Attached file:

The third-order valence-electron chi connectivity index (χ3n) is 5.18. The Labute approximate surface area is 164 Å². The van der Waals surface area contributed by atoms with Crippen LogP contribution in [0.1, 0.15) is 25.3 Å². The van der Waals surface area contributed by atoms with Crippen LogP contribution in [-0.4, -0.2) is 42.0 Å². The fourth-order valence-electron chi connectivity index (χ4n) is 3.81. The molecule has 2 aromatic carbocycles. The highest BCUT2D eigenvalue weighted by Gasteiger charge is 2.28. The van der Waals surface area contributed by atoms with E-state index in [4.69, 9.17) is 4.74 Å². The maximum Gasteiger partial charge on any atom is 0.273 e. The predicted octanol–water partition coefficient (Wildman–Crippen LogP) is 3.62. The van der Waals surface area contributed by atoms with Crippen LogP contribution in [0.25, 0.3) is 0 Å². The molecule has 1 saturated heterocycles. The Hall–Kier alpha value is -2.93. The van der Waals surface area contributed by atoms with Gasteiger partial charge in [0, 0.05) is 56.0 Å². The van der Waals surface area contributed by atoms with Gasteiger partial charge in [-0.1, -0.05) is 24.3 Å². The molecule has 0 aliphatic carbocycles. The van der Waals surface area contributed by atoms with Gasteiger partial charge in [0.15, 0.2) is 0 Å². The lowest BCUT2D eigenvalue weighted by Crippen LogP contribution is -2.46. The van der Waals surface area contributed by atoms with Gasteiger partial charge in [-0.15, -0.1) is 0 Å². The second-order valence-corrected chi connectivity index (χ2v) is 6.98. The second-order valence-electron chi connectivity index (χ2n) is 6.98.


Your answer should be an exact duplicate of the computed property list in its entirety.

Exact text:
The third-order valence-electron chi connectivity index (χ3n) is 5.18. The Labute approximate surface area is 164 Å². The van der Waals surface area contributed by atoms with Crippen LogP contribution in [0.1, 0.15) is 25.3 Å². The van der Waals surface area contributed by atoms with Crippen LogP contribution in [-0.4, -0.2) is 42.0 Å². The fourth-order valence-electron chi connectivity index (χ4n) is 3.81. The molecule has 2 aromatic carbocycles. The highest BCUT2D eigenvalue weighted by Gasteiger charge is 2.28. The van der Waals surface area contributed by atoms with E-state index in [4.69, 9.17) is 4.74 Å². The maximum Gasteiger partial charge on any atom is 0.273 e. The predicted octanol–water partition coefficient (Wildman–Crippen LogP) is 3.62. The van der Waals surface area contributed by atoms with Crippen LogP contribution in [0.25, 0.3) is 0 Å². The molecule has 1 saturated heterocycles. The Hall–Kier alpha value is -2.93. The van der Waals surface area contributed by atoms with Gasteiger partial charge in [0, 0.05) is 56.0 Å². The van der Waals surface area contributed by atoms with Gasteiger partial charge in [-0.1, -0.05) is 24.3 Å². The molecule has 0 aliphatic carbocycles. The van der Waals surface area contributed by atoms with Gasteiger partial charge in [0.15, 0.2) is 0 Å². The lowest BCUT2D eigenvalue weighted by Crippen LogP contribution is -2.46. The van der Waals surface area contributed by atoms with Gasteiger partial charge in [-0.15, -0.1) is 0 Å². The second-order valence-corrected chi connectivity index (χ2v) is 6.98. The second-order valence-electron chi connectivity index (χ2n) is 6.98.